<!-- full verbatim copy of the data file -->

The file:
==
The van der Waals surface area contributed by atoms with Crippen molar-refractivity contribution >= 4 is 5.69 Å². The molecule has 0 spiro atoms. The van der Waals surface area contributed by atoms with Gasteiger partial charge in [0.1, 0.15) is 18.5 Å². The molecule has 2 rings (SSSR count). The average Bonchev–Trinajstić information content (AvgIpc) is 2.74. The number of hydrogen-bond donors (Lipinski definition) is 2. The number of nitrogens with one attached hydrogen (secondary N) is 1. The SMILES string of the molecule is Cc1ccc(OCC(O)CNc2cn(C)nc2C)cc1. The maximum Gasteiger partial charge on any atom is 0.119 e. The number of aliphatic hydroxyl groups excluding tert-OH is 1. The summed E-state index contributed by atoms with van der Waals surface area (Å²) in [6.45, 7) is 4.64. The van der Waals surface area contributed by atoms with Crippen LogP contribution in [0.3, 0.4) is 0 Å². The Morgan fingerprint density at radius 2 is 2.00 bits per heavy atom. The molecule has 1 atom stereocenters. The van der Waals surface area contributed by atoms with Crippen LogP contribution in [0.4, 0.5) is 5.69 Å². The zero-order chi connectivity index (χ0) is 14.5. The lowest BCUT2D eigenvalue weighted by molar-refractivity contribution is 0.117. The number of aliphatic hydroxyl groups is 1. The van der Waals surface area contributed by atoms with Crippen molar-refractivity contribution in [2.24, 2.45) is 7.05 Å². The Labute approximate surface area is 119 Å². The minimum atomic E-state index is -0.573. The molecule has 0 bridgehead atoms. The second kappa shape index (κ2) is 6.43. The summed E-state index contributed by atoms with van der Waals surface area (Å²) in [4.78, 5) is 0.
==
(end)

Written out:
The van der Waals surface area contributed by atoms with Crippen molar-refractivity contribution >= 4 is 5.69 Å². The molecule has 0 spiro atoms. The van der Waals surface area contributed by atoms with Gasteiger partial charge in [0.1, 0.15) is 18.5 Å². The molecule has 2 rings (SSSR count). The average Bonchev–Trinajstić information content (AvgIpc) is 2.74. The number of hydrogen-bond donors (Lipinski definition) is 2. The number of nitrogens with one attached hydrogen (secondary N) is 1. The SMILES string of the molecule is Cc1ccc(OCC(O)CNc2cn(C)nc2C)cc1. The maximum Gasteiger partial charge on any atom is 0.119 e. The number of aliphatic hydroxyl groups excluding tert-OH is 1. The summed E-state index contributed by atoms with van der Waals surface area (Å²) in [6.45, 7) is 4.64. The van der Waals surface area contributed by atoms with Crippen LogP contribution in [0.3, 0.4) is 0 Å². The Morgan fingerprint density at radius 2 is 2.00 bits per heavy atom. The molecule has 1 atom stereocenters. The van der Waals surface area contributed by atoms with Crippen LogP contribution in [0.4, 0.5) is 5.69 Å². The zero-order chi connectivity index (χ0) is 14.5. The lowest BCUT2D eigenvalue weighted by molar-refractivity contribution is 0.117. The number of aliphatic hydroxyl groups is 1. The van der Waals surface area contributed by atoms with Crippen molar-refractivity contribution in [2.24, 2.45) is 7.05 Å². The Labute approximate surface area is 119 Å². The minimum atomic E-state index is -0.573. The molecule has 0 bridgehead atoms. The second kappa shape index (κ2) is 6.43. The summed E-state index contributed by atoms with van der Waals surface area (Å²) in [4.78, 5) is 0.